Junction plans unveiled to make cycling safer
The first proposed changes to a south London road junction have been unveiled by Transport for London (TfL) in an attempt to make it safer for cyclists.
TfL plans a largely segregated cycle track to run from Oval across Vauxhall bridge to Pimlico on the north bank of the Thames.
The plans are the first stage in a larger overhaul planned for the Vauxhall gyratory system.
Westminster Council has presented three options for a revised route.
The consultation about the dreadful Vauxhall gyratory and cycle superhighway 5 could be just the start of long-awaited changes on London's streets.
As this is the first junction to be redone under the mayor's cycling revolution it will come under intense scrutiny, both from cycling campaigners and motorists who fear it will make congestion worse.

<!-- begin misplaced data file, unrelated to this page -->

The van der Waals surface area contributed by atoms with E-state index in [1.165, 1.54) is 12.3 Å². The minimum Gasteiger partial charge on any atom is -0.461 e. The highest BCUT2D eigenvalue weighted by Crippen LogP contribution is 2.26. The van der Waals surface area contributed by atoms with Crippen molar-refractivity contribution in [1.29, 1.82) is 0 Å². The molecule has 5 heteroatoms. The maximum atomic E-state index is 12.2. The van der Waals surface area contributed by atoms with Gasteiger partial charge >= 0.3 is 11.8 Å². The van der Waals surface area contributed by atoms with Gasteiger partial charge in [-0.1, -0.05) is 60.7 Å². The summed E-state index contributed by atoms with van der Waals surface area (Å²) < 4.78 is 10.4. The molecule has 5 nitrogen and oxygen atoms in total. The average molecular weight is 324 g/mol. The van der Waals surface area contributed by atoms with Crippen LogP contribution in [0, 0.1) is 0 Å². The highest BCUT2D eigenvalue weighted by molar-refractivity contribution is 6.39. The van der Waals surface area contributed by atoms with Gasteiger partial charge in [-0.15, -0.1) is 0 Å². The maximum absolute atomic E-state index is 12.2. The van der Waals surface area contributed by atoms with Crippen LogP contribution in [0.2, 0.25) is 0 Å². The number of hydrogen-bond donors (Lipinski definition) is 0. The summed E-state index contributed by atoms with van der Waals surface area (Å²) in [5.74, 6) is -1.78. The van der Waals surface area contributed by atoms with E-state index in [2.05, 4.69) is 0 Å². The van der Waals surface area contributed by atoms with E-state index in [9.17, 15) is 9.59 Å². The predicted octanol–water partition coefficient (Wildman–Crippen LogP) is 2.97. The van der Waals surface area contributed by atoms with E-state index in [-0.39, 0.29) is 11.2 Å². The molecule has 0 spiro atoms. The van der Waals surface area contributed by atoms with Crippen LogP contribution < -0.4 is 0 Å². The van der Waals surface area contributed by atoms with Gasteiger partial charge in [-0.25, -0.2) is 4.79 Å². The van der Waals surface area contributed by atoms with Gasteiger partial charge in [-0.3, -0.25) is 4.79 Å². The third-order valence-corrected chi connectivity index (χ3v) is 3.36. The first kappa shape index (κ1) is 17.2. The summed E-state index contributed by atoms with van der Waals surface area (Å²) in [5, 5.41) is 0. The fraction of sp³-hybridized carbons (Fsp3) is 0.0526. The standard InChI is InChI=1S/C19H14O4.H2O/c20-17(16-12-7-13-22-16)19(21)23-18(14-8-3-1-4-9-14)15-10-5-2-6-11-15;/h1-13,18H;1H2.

And remember, this should be just the first; other junctions will use similar segregated designs.
Campaigners remain frustrated it's all taking so long, and policy makers in cities across the world who are also trying to increase cycling, will be watching developments here closely.
The junction at Vauxhall was branded "genuinely dangerous" and "the one I hate the most" by the London mayor's cycling commissioner in June after a fatal cycling accident there.
Andrew Gilligan, the London mayor's cycling commissioner, told BBC London 94.9 that the junction at Vauxhall is "unavoidable for thousands and thousands of cyclists".
About 3,000 use Vauxhall Bridge in the rush hour, comprising nearly a quarter of traffic during that period.
Under the plans, a continuous two-way cycle track will be built from Kennington Oval to Pimlico, through the gyratory system and across Vauxhall Bridge.
A public consultation which is now under way, will last until 14 September.